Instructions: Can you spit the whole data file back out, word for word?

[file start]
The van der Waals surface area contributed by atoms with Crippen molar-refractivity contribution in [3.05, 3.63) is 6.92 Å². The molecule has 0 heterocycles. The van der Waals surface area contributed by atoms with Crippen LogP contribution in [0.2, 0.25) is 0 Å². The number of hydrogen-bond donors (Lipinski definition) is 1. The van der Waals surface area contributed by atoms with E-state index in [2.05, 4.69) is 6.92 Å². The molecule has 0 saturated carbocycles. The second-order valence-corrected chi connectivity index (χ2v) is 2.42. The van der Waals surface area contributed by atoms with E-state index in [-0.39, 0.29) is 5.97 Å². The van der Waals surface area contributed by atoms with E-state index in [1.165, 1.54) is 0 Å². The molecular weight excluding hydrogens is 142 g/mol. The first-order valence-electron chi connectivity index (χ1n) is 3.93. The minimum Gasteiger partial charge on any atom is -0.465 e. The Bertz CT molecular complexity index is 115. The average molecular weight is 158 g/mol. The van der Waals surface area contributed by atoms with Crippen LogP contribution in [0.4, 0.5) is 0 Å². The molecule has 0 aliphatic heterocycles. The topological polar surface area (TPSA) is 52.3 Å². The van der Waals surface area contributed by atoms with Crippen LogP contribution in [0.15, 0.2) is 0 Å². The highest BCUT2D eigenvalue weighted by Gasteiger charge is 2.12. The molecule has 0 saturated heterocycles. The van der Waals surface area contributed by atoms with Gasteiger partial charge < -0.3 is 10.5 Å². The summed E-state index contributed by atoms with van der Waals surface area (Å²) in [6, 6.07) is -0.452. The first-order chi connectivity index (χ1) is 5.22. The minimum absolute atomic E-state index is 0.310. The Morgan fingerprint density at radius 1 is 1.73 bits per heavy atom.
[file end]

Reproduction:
The van der Waals surface area contributed by atoms with Crippen molar-refractivity contribution in [3.05, 3.63) is 6.92 Å². The molecule has 0 heterocycles. The van der Waals surface area contributed by atoms with Crippen LogP contribution in [0.2, 0.25) is 0 Å². The number of hydrogen-bond donors (Lipinski definition) is 1. The van der Waals surface area contributed by atoms with E-state index in [2.05, 4.69) is 6.92 Å². The molecule has 0 saturated carbocycles. The second-order valence-corrected chi connectivity index (χ2v) is 2.42. The van der Waals surface area contributed by atoms with E-state index in [-0.39, 0.29) is 5.97 Å². The van der Waals surface area contributed by atoms with E-state index in [1.165, 1.54) is 0 Å². The molecular weight excluding hydrogens is 142 g/mol. The first-order valence-electron chi connectivity index (χ1n) is 3.93. The minimum Gasteiger partial charge on any atom is -0.465 e. The Bertz CT molecular complexity index is 115. The average molecular weight is 158 g/mol. The van der Waals surface area contributed by atoms with Crippen LogP contribution in [0.4, 0.5) is 0 Å². The molecule has 0 aliphatic heterocycles. The topological polar surface area (TPSA) is 52.3 Å². The van der Waals surface area contributed by atoms with Crippen LogP contribution in [0.15, 0.2) is 0 Å². The highest BCUT2D eigenvalue weighted by Gasteiger charge is 2.12. The molecule has 0 saturated heterocycles. The van der Waals surface area contributed by atoms with Gasteiger partial charge < -0.3 is 10.5 Å². The summed E-state index contributed by atoms with van der Waals surface area (Å²) in [6, 6.07) is -0.452. The first-order chi connectivity index (χ1) is 5.22. The minimum absolute atomic E-state index is 0.310. The Morgan fingerprint density at radius 1 is 1.73 bits per heavy atom.